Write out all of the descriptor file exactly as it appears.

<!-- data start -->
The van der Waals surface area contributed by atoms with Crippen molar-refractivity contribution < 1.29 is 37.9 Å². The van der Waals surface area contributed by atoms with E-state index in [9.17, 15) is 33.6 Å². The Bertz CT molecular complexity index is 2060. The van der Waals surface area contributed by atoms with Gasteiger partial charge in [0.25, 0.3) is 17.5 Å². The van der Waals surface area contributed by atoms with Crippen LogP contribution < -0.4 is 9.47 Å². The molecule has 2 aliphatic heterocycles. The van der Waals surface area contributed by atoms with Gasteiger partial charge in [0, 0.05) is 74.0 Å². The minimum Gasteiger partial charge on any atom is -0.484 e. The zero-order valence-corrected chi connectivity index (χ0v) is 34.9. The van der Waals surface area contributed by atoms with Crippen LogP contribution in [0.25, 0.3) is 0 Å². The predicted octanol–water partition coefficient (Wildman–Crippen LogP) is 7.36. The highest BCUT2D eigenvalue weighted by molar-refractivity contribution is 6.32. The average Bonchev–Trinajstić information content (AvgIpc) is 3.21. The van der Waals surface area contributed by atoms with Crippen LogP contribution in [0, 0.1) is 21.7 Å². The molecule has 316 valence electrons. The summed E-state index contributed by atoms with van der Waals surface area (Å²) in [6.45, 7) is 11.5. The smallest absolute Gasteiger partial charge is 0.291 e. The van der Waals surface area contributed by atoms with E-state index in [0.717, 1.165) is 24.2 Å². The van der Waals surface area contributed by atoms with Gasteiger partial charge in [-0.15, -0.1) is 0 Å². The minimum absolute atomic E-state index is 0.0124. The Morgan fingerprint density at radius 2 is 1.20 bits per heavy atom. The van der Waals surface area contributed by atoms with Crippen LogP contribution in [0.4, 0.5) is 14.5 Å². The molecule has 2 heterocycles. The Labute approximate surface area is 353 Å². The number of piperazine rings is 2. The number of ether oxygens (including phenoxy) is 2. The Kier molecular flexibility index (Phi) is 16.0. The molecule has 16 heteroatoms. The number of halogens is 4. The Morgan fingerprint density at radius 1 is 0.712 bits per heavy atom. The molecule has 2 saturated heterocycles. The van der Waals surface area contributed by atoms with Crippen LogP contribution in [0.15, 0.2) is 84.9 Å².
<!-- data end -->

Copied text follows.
The van der Waals surface area contributed by atoms with Crippen molar-refractivity contribution < 1.29 is 37.9 Å². The van der Waals surface area contributed by atoms with E-state index in [9.17, 15) is 33.6 Å². The Bertz CT molecular complexity index is 2060. The van der Waals surface area contributed by atoms with Gasteiger partial charge in [0.25, 0.3) is 17.5 Å². The van der Waals surface area contributed by atoms with Crippen LogP contribution < -0.4 is 9.47 Å². The molecule has 2 aliphatic heterocycles. The van der Waals surface area contributed by atoms with Gasteiger partial charge in [0, 0.05) is 74.0 Å². The minimum Gasteiger partial charge on any atom is -0.484 e. The zero-order valence-corrected chi connectivity index (χ0v) is 34.9. The van der Waals surface area contributed by atoms with Crippen LogP contribution in [0.25, 0.3) is 0 Å². The predicted octanol–water partition coefficient (Wildman–Crippen LogP) is 7.36. The highest BCUT2D eigenvalue weighted by molar-refractivity contribution is 6.32. The average Bonchev–Trinajstić information content (AvgIpc) is 3.21. The van der Waals surface area contributed by atoms with Crippen LogP contribution in [0, 0.1) is 21.7 Å². The molecule has 316 valence electrons. The summed E-state index contributed by atoms with van der Waals surface area (Å²) in [6.45, 7) is 11.5. The smallest absolute Gasteiger partial charge is 0.291 e. The van der Waals surface area contributed by atoms with E-state index in [0.717, 1.165) is 24.2 Å². The van der Waals surface area contributed by atoms with Gasteiger partial charge in [-0.15, -0.1) is 0 Å². The minimum absolute atomic E-state index is 0.0124. The Morgan fingerprint density at radius 2 is 1.20 bits per heavy atom. The van der Waals surface area contributed by atoms with Crippen LogP contribution in [0.4, 0.5) is 14.5 Å². The molecule has 2 heterocycles. The Labute approximate surface area is 353 Å². The number of piperazine rings is 2. The number of ether oxygens (including phenoxy) is 2. The Kier molecular flexibility index (Phi) is 16.0. The molecule has 16 heteroatoms. The number of halogens is 4. The Morgan fingerprint density at radius 1 is 0.712 bits per heavy atom. The molecule has 2 saturated heterocycles. The van der Waals surface area contributed by atoms with Crippen LogP contribution in [0.15, 0.2) is 84.9 Å².